Writers and Tax Day
With 24 hours left to file last year’s income taxes, at this point, all I have to do is sign, seal, and deliver. Oh, and write a monstrous check to the IRS, but we’ll save that catastrophic circumstance for a future therapy session. I mean, blog.
Tax Day means the three banker’s boxes and myriad electronic documents containing last year’s receipts and financial paperwork can now safely be confined to an internet cloud and the spidery reaches of our basement crawl space, never to be handled again. (IRS Audit Gods willing)
It’s time to—gulp—turn my attention to three and a half months’ worth of this year’s finances, currently cluttering my real and virtual inboxes as well as my poor stressed right-brained brain.
When at last the receipts make it to my office, they sit in a lovely wicker basket patiently awaiting my post-Tax-Day attention. The beauty of the lovely wicker basket is that you can ignore the heap and stash it in the dryer whenever the cleaning lady comes, until it overflows. Then you have to buy a bigger lovely wicker basket, and remember to save the receipt, because it’s a business expense since it goes on your desk in your office when it’s not in the dryer.
Tomorrow, I will devote at least half an hour to processing this year’s receipts.
This entails reaching for the first one, uncrumpling it, and attempting to discern whether it is, indeed, even a receipt? Or is it one of those printouts you get when you buy a gift card? The ones you can never find when the person for whom you bought it tries to use it and can’t even though you spent twenty five bucks plus a $4.95 activation fee?
Typically, upon determining that I do have a bona fide receipt in hand, I remember that my last birthday seems to have robbed me of the ability to distinguish smallish letters from each other, or from numbers, or from a child’s crayon drawings. I pause to search the house for one of my husband’s many pairs of reading glasses—the cheapo kind you buy in four-packs at CVS—because I’m much too young to need, much less buy, my own reading glasses.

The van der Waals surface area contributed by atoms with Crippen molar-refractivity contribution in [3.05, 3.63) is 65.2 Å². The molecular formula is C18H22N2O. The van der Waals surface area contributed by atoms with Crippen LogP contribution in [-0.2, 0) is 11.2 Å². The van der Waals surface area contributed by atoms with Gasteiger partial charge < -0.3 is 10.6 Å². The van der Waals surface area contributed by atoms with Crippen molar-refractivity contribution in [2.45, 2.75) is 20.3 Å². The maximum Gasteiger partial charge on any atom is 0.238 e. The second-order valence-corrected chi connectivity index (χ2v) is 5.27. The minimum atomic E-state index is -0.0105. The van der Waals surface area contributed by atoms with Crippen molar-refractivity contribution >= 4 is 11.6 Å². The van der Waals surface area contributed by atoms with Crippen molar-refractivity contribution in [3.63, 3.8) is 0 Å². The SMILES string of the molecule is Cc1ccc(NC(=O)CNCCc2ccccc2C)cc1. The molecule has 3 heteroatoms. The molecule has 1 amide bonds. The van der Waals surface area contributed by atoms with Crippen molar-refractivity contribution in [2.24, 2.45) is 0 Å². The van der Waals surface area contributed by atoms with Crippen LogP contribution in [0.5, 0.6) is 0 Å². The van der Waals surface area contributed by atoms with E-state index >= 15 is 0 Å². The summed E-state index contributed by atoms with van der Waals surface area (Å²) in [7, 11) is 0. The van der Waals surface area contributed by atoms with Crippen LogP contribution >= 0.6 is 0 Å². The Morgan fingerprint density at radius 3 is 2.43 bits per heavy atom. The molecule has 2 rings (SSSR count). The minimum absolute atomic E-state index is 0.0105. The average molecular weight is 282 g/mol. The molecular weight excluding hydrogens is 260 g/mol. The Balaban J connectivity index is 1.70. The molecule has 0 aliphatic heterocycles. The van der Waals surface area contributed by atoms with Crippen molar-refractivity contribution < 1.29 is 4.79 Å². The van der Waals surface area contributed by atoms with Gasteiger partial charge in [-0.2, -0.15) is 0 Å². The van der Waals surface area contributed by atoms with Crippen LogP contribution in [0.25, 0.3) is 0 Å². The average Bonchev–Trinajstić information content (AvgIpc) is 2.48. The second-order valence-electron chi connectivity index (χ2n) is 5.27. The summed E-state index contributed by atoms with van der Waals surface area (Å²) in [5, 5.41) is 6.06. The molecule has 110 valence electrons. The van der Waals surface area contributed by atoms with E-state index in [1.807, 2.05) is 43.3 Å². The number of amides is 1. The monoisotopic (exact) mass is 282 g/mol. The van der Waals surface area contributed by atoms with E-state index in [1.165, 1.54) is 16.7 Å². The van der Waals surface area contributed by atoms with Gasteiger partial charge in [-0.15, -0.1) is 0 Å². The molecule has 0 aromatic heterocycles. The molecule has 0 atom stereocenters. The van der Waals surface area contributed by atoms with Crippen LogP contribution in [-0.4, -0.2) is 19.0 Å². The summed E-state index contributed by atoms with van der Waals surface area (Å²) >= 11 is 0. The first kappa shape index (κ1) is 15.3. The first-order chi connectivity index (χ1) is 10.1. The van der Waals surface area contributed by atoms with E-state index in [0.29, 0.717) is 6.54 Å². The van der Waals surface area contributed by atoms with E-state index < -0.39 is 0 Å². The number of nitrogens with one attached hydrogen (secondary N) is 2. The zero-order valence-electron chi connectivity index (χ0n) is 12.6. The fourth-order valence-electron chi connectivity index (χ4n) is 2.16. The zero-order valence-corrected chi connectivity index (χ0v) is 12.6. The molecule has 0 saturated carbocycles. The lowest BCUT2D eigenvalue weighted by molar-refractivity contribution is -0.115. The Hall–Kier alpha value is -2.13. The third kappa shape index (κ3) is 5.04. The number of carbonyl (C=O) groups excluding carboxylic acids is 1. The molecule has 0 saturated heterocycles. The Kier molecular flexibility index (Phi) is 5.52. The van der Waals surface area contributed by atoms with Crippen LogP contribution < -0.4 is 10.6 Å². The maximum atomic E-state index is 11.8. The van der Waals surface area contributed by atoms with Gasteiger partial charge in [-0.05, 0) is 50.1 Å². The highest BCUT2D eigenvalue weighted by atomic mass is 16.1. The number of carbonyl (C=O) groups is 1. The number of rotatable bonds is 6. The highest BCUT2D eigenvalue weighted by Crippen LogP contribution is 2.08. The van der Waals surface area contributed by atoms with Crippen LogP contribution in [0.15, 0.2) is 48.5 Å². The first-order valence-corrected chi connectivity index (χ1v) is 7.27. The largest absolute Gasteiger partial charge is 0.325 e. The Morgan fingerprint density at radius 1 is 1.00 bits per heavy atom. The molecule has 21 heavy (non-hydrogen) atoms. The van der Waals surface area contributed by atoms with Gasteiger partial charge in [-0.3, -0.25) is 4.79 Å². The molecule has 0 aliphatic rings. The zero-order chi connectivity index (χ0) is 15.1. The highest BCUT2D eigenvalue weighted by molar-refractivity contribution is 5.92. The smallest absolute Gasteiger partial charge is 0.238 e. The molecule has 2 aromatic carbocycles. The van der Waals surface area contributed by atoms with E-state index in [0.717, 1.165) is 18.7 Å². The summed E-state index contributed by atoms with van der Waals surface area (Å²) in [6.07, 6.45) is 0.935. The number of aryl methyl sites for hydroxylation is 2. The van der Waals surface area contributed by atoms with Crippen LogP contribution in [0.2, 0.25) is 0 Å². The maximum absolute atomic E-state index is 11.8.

Once I’ve borrowed the glasses, Windexed away fingerprints, pawprints, and—are those coffee spatters?—I return to the receipt, and sometimes find that it wasn’t my eyes after all. Occasionally, the type is already faded with age, or courtesy of some store clerk having shirked register-tape-ink responsibilities, or someone (cat? husband?) at one point spilled something on it (coffee? Husband!) and it’s too smeared to read.
Sometimes, even when the receipt is less blurry than it was before the readers, it’s more confusing. Either it’s itemized with cryptic scan numbers and not words (i.e. ABC123SquareRootOfPi instead of paper clips), or the name of the business is missing at the top, or it’s mysterious—i.e., Flummadiddle’s and not Staples or Starbucks.
Thus, it may require a good amount of detective work to determine that two or three seasons ago, I bought a pen or iced tea at a locally-owned shop during a business trip to…wait, which Portland is that?
At last, the receipt has been deciphered, entered into my records, and dropped into another lovely wicker basket to await eventual transport to a banker’s box and (a year from now) the spidery basement. I reach for the next receipt, and—hey, look, three hours have passed and I haven’t written a word of the novel that’s due tomorrow.
I know what you’re thinking.
You’re thinking I should hire an assistant to handle these things. Trust me, assistants come with far more complicated financial paperwork. Oh, yeah, and I just wrote that monstrous check to the IRS so I’m too broke to spend on anything pricier than…uh, whatever it is that I bought back in January for eighty-nine cents at an unrecognizable store in an undisclosed location.
New York Times bestseller Wendy Corsi Staub is the award-winning author of more than seventy novels. Wendy now lives in the New York City suburbs with her husband and their two children.